What about when someone we care for refuses to be transparent with us? What are you to do then? When your partner insists on privacy, do you just trust them anyway? Even when it seems like they may be deliberately hiding something? Well, you have a choice. If your partner refuses to be transparent, if they insist on their privacy, then you can ask them why this is? For instance, Why do you never let me look at your phone? Or, Why do you always log off of your email account on our home computer? Or, Why do you clear the internet search history so frequently? Such questions are objective inquiry and non-aggressive. You’re just curious to understand something you may not know. Perhaps they never thought about it or even noticed they were protecting their privacy in these ways; perhaps these acts were just habits that they are readily willing to abandon in favor of a more transparent approach. Or, perhaps, they will become defensive, asserting that they have a right to privacy, that it’s “none of your business”, or lashing out saying something like, “There you go again. Never trusting me, same as always. You’re so insecure!”

If they still insist on their “right to privacy”, then one of two things is true: either they’re hiding something or they’re not. If they aren’t consciously hiding something from you, then their insistence on privacy simply stems from a lack of understanding that transparency is an available—and preferable—option for your relationship. In this case, you can awaken them to this possibility and invite them to share a fully transparent relationship together. If, on the other hand, they are hiding something, then the question becomes why this is. Are they hiding something that they know you won’t embrace about them? Are they “up to no good”? Maybe, but other reasons can inspire others to hide behaviors, reasons such as shame, guilt, or embarrassment. Indeed, sometimes people fear that, if they reveal themselves fully, others will abandon them or not accept them as they are. This was the fear one couple I worked with faced.

First let me say that I have never been more proud of two clients than the day I met with this couple and the husband, after years of protecting his privacy, summoned the courage to open up to his wife. He confessed that, for a long time, he had been hiding the fact that he enjoyed watching pornography involving transgender males. He explained how deeply embarrassed he was about this, how he didn’t understand why he did this, and how he didn’t want his wife to find out because he assumed she would be mad at him if she did. After the husband finally admitted this, his wife was indeed surprised, but she didn’t become upset. In fact, she showed him great empathy and thanked him for trusting her enough with this difficult information. His transparency said a lot to her about the state of their relationship, in a positive way. After all, the husband still considered himself a happily married heterosexual male. He just had this interest he couldn’t explain. Because of his own shame and confusion, the husband resisted being transparent. As trust in the relationship grew, through honest communication supported by giving permission, the husband eventually found the courage to be honest and the relationship evolved to a whole new level. They grew closer than ever before. What a triumph!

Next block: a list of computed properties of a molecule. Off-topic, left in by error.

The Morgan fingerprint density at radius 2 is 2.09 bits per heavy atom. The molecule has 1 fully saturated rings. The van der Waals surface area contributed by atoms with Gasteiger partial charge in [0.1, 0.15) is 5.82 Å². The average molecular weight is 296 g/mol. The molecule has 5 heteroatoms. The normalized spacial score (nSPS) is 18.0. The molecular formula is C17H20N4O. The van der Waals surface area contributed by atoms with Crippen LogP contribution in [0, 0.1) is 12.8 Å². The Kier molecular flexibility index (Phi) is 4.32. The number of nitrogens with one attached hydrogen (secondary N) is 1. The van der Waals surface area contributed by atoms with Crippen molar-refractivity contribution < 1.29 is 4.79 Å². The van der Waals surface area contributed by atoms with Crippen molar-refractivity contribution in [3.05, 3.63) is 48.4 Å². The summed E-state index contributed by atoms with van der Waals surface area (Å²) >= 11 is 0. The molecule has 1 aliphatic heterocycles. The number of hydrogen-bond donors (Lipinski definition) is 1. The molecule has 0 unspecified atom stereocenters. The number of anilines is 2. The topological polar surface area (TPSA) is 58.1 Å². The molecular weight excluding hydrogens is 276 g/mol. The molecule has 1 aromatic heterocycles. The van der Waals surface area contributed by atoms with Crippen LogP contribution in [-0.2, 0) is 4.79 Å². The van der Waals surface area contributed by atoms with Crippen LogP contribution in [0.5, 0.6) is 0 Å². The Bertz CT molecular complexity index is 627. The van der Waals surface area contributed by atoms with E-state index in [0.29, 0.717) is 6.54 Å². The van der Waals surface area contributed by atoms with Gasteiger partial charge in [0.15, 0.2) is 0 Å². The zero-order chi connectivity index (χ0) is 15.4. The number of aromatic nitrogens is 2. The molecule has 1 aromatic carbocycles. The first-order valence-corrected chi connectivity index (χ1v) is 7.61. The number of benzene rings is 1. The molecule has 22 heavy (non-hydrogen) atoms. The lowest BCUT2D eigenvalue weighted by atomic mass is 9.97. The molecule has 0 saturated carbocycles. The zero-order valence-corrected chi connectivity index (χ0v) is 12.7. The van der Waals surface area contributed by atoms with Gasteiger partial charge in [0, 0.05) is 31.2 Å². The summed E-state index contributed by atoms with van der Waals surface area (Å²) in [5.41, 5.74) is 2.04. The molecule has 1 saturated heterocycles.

People hide things for all sorts of reasons. We can understand and forgive this. The choice we exercise is to do everything we can to cultivate trust in our relationships. We trust others and allow others to trust us. We choose transparency over privacy. This is the path of the extraordinary relationship. So, when your partner wants to see your phone, to them, “Be my guest!” When you’re done checking your email, keep it wide open. If your partner sees something they don’t understand, kindly and honestly answer any questions they may have. Be an open book. And inspire others to be the same way, knowing that you want to share the very best relationship possible with another. As you build transparency in these ways, you’ll be amazed at how much more intimate, and more comfortable, your relationship will become.[/emaillocker]